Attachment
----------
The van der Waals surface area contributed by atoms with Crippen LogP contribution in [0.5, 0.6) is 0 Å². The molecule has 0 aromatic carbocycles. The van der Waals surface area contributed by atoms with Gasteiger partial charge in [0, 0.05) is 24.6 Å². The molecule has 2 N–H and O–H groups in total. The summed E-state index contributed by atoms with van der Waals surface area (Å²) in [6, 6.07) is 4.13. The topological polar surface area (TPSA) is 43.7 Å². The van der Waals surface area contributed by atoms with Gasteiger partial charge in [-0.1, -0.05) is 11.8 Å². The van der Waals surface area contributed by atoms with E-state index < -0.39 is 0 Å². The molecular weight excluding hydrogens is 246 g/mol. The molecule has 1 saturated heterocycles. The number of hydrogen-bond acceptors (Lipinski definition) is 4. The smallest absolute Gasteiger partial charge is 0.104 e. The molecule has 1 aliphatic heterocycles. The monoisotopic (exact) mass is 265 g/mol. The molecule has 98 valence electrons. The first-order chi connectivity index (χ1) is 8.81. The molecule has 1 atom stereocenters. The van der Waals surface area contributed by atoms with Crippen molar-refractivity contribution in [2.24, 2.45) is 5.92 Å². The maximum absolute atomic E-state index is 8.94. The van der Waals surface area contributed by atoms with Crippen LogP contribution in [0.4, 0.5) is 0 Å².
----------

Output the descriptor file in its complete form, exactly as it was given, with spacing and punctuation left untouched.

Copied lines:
The van der Waals surface area contributed by atoms with Crippen LogP contribution in [0.5, 0.6) is 0 Å². The molecule has 0 aromatic carbocycles. The van der Waals surface area contributed by atoms with Gasteiger partial charge in [0, 0.05) is 24.6 Å². The molecule has 2 N–H and O–H groups in total. The summed E-state index contributed by atoms with van der Waals surface area (Å²) in [6, 6.07) is 4.13. The topological polar surface area (TPSA) is 43.7 Å². The van der Waals surface area contributed by atoms with Gasteiger partial charge in [-0.1, -0.05) is 11.8 Å². The van der Waals surface area contributed by atoms with E-state index < -0.39 is 0 Å². The molecular weight excluding hydrogens is 246 g/mol. The molecule has 1 saturated heterocycles. The number of hydrogen-bond acceptors (Lipinski definition) is 4. The smallest absolute Gasteiger partial charge is 0.104 e. The molecule has 1 aliphatic heterocycles. The monoisotopic (exact) mass is 265 g/mol. The molecule has 98 valence electrons. The first-order chi connectivity index (χ1) is 8.81. The molecule has 1 atom stereocenters. The van der Waals surface area contributed by atoms with Crippen molar-refractivity contribution in [2.24, 2.45) is 5.92 Å². The maximum absolute atomic E-state index is 8.94. The van der Waals surface area contributed by atoms with Crippen LogP contribution in [0.4, 0.5) is 0 Å².